NETHERLANDS - The transition of a pension fund foundation into another entity will become subject to approval of the pensions regulator DNB, social affairs' minister Piet Hein Donner has confirmed.

New rules will be written to change the Pensions Act, the minister said in answers to questions from Pieter Omtzigt, Christian Democrat MP, and his colleague Mariette Hamer, of labour party PvdA.

Their questions  relate to a row concerning the takeover of life insurer and group pension specialist Optas by Aegon as in the wake of this €1.3bn transaction, it was found assets from the harbour workers' pension fund - managed by Optas Foundation - would be used for an art subsidy.

According to Donner, a pensions provider - either as pension fund or insurer - is the legal owner of pension assets. However, for spending the money, the owner has to take all the legal requirements of the Pensions Act, as well as the pension contract and the providing contract, into account.

That said, there is flexibility on who pays for and who profits from financial buffers, the minister said.

"This flexibility makes it easier to shape solidarity within a pension scheme, and increases employers' involvement," he added.

Because the Pensions Act allows contract partners a considerable margin on decisions about the size and destination of extra buffers, sponsoring companies are willing to pay extra contribution in case of a shortfall at their schemes, if they also can expect extra reserves to be paid back or lowered contributions during better times, Donner explained.

If a scheme is delivered by an insurer, all players - including employers and workers - must agree with a destination change of contributions, such as on indexation or built-up pension claims.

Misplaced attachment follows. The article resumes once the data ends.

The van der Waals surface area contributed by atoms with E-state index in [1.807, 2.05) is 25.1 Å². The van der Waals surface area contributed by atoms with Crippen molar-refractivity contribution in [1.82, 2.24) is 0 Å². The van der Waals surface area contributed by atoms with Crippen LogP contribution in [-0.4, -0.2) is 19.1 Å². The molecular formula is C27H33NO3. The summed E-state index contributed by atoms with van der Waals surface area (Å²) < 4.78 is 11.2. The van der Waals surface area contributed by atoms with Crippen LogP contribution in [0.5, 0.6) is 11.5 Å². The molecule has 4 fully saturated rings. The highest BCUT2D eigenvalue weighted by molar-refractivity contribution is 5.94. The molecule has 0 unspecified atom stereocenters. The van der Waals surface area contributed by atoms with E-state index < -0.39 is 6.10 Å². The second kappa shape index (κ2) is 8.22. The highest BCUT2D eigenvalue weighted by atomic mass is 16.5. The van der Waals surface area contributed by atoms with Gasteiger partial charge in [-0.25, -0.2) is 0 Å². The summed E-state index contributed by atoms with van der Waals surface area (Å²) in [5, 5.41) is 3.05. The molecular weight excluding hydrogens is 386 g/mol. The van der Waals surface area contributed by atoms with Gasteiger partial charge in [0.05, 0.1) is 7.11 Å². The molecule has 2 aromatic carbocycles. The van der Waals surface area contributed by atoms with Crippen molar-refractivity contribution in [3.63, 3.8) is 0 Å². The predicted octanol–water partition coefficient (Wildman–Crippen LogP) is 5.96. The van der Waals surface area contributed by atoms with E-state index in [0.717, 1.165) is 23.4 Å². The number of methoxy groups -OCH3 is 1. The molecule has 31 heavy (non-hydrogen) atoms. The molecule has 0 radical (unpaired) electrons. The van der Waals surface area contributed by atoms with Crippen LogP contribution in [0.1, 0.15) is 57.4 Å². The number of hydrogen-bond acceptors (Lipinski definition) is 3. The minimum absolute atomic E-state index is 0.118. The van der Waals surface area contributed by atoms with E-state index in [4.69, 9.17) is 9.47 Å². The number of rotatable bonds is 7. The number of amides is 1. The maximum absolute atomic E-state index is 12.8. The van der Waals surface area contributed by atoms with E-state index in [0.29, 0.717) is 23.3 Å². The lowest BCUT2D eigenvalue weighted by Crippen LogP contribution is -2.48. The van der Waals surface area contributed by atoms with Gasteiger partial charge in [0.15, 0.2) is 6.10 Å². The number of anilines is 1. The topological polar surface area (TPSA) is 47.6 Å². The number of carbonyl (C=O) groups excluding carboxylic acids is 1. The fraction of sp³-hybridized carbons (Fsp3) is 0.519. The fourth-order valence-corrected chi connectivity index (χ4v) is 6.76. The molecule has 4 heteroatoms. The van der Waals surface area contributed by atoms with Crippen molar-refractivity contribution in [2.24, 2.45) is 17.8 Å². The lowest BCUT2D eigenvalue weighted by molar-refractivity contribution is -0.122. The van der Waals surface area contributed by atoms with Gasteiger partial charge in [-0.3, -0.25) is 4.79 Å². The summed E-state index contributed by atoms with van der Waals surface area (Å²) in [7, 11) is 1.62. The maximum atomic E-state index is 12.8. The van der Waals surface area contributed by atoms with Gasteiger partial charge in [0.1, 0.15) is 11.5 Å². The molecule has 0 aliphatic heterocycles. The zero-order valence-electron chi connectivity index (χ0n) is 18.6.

A pension fund's assets can only be used according to the scheme's goals - which can be different from scheme to scheme - while the destination of extra buffers is determined by the pensions contract, the minister further pointed out.

In Donner's opinion, reserved assets (‘beklemd vermogen') of a former pension fund foundation must still be used for its initial intention, after the transition into another entity.

"Depending on the goal of the initial foundation's articles of association, it could mean that the ‘beklemd vermogen' is exempt from being used for indexation of benefits but, for example, can also be used as a buffer for pension claims."

However, according to the minister, the owner of ‘beklemd vermogen' can ask the court to cancel the constriction.
Donner deliberately did not mention the Optas case, because a Rotterdam court is looking at the issue at the request of the association for the pensions of the transport and harbour companies (BPVH) at the moment, he made clear.

The pension funds' lobby organisations VB, OPF and UvB, last month stressed they believe pension funds are the only owners of pension assets. According to the bodies, legislation is required to prevent pension assets from draining away in the event of a merger, transformation of pension provider or liquidation.

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